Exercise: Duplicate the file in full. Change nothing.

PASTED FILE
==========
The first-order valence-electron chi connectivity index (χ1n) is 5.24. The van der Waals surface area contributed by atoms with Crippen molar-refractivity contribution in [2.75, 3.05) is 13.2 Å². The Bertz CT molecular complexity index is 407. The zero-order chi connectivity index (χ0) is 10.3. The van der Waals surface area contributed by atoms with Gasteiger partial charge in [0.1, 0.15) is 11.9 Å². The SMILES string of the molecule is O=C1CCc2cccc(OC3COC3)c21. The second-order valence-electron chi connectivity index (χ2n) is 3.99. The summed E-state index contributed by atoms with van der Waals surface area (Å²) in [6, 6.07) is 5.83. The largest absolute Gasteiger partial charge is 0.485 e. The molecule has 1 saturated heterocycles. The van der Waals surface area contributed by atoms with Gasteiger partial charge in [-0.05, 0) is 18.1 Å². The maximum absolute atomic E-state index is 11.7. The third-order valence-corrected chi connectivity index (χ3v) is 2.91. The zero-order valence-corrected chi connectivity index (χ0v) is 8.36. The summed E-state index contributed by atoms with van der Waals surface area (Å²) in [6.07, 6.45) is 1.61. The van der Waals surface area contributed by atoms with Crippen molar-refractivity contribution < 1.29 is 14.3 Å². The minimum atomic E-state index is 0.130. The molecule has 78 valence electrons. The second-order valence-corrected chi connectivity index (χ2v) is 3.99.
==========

The first-order valence-electron chi connectivity index (χ1n) is 5.24. The van der Waals surface area contributed by atoms with Crippen molar-refractivity contribution in [2.75, 3.05) is 13.2 Å². The Bertz CT molecular complexity index is 407. The zero-order chi connectivity index (χ0) is 10.3. The van der Waals surface area contributed by atoms with Gasteiger partial charge in [0.1, 0.15) is 11.9 Å². The SMILES string of the molecule is O=C1CCc2cccc(OC3COC3)c21. The second-order valence-electron chi connectivity index (χ2n) is 3.99. The summed E-state index contributed by atoms with van der Waals surface area (Å²) in [6, 6.07) is 5.83. The largest absolute Gasteiger partial charge is 0.485 e. The molecule has 1 saturated heterocycles. The van der Waals surface area contributed by atoms with Gasteiger partial charge in [-0.05, 0) is 18.1 Å². The maximum absolute atomic E-state index is 11.7. The third-order valence-corrected chi connectivity index (χ3v) is 2.91. The zero-order valence-corrected chi connectivity index (χ0v) is 8.36. The summed E-state index contributed by atoms with van der Waals surface area (Å²) in [6.07, 6.45) is 1.61. The van der Waals surface area contributed by atoms with Crippen molar-refractivity contribution < 1.29 is 14.3 Å². The minimum atomic E-state index is 0.130. The molecule has 78 valence electrons. The second-order valence-corrected chi connectivity index (χ2v) is 3.99.